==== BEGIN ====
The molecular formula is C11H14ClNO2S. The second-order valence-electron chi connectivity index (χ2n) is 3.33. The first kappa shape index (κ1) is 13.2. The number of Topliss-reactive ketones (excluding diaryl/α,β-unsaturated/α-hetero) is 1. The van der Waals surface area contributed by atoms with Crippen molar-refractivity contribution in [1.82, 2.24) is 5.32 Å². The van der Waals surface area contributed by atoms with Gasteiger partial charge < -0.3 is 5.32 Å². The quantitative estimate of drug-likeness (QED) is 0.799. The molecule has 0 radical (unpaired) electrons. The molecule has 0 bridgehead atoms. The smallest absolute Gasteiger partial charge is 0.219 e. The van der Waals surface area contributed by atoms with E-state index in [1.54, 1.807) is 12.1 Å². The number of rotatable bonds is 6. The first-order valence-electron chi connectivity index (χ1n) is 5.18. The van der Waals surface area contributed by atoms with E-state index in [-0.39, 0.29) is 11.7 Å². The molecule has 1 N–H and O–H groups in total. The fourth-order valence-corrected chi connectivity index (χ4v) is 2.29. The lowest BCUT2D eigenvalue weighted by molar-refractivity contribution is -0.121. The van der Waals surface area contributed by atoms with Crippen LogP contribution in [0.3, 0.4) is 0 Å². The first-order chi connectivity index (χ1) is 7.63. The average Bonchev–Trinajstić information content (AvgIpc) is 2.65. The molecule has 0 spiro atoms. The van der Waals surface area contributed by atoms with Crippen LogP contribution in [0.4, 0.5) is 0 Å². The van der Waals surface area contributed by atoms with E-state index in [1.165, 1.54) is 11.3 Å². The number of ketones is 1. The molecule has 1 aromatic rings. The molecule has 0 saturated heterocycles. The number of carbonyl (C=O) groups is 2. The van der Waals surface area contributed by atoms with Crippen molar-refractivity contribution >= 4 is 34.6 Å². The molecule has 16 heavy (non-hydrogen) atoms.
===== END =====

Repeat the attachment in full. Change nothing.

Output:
The molecular formula is C11H14ClNO2S. The second-order valence-electron chi connectivity index (χ2n) is 3.33. The first kappa shape index (κ1) is 13.2. The number of Topliss-reactive ketones (excluding diaryl/α,β-unsaturated/α-hetero) is 1. The van der Waals surface area contributed by atoms with Crippen molar-refractivity contribution in [1.82, 2.24) is 5.32 Å². The van der Waals surface area contributed by atoms with Gasteiger partial charge < -0.3 is 5.32 Å². The quantitative estimate of drug-likeness (QED) is 0.799. The molecule has 0 radical (unpaired) electrons. The molecule has 0 bridgehead atoms. The smallest absolute Gasteiger partial charge is 0.219 e. The van der Waals surface area contributed by atoms with E-state index in [1.54, 1.807) is 12.1 Å². The number of rotatable bonds is 6. The first-order valence-electron chi connectivity index (χ1n) is 5.18. The van der Waals surface area contributed by atoms with E-state index in [-0.39, 0.29) is 11.7 Å². The molecule has 1 N–H and O–H groups in total. The fourth-order valence-corrected chi connectivity index (χ4v) is 2.29. The lowest BCUT2D eigenvalue weighted by molar-refractivity contribution is -0.121. The van der Waals surface area contributed by atoms with Crippen LogP contribution in [0.3, 0.4) is 0 Å². The first-order chi connectivity index (χ1) is 7.63. The average Bonchev–Trinajstić information content (AvgIpc) is 2.65. The molecule has 0 spiro atoms. The van der Waals surface area contributed by atoms with Crippen LogP contribution in [0.4, 0.5) is 0 Å². The van der Waals surface area contributed by atoms with E-state index in [1.165, 1.54) is 11.3 Å². The number of ketones is 1. The molecule has 1 aromatic rings. The molecule has 0 saturated heterocycles. The number of carbonyl (C=O) groups is 2. The van der Waals surface area contributed by atoms with Crippen molar-refractivity contribution >= 4 is 34.6 Å². The molecule has 16 heavy (non-hydrogen) atoms.